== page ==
The Russia Anxiety is my new book, and my name for our historic tendency to overestimate, underestimate, or wilfully misunderstand Russia, sometimes with dangerous consequences. It’s not that Russia has been the innocent party in international affairs. But we’ve often got it out of proportion, forgetting about alliances in the past and taking for granted today’s indispensable connections. Worst of all, we sometimes assume that Russians are just a different sort of person with a different sort of culture from ourselves.
In my book, I make these points historically, but when I touch on the present day, reviewers have hit back. Some of their comments are fair, but some are distortions.
Above all, at the start of The Russia Anxiety, I make clear that the Novichok attacks in Salisbury were a moment of international peril in which British people were entitled to be gravely concerned. I do not dispute the settled consensus on the role of Russia in the attack or seek to undermine the investigations of the UK authorities.
What’s more, I make clear that it is western countries, not Russia’s neighbours, that express the Russia Anxiety. Countries such as Poland and Ukraine have felt the sharp end of Russian policy and aggression: as such, they are immune to the irrational cycles of the Russia Anxiety. They deserve wider support in finding their own way to live peacefully and successfully alongside Russia — though Russia also needs international support in order to achieve peaceful relations and proper integration into Europe’s institutions.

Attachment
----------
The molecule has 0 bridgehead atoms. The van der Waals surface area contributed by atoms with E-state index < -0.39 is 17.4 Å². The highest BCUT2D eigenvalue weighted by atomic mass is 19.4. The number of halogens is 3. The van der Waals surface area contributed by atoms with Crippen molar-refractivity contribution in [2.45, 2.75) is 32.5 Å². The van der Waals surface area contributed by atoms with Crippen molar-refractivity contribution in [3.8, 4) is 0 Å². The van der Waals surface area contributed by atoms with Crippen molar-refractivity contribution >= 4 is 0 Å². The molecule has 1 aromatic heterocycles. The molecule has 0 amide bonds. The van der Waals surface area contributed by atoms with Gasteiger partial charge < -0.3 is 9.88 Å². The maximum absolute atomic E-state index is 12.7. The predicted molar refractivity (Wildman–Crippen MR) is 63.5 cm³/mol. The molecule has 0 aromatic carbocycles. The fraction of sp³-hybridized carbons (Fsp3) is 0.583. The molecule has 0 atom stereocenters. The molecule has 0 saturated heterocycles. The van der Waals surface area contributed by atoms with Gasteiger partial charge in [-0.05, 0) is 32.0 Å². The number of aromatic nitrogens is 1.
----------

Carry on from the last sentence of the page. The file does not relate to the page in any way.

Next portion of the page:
The Russia Anxiety is a history book, but it stretches to today. I am a professional historian and a university teacher, not a commentator on contemporary events or a political activist (some of my colleagues successfully combine all four roles, but that’s not for me). As such, my book ranges widely across the recorded past. It draws historical conclusions about the period from early times to 1991 and goes on to make some preliminary and inevitably subjective points about the 1990s. Its views onto the present day, meanwhile, are only suggestive and far from conclusive.
I don’t make a case for any version of Russian politics, for any political personality or political group. Despite the swirl of events — this week, armed policemen beating up peaceful protestors in central Moscow — I stand by the book’s optimistic argument that the past is varied and complex, that Russia’s historical development has many ‘normal’ features, and that recognizing this might be useful in the present. I am optimistic myself because I see in the current young generation of Russians an engaging, capable, cultured, unpredictable and sometimes brilliant group of people, as European and independent-minded as anyone I teach in my English classroom. They draw their sense of the world from Russia’s vibrant but sometimes invisible civil society, much of it located online. But as a historian, my optimism is not time-specific. Who knows how long a better future might take to emerge?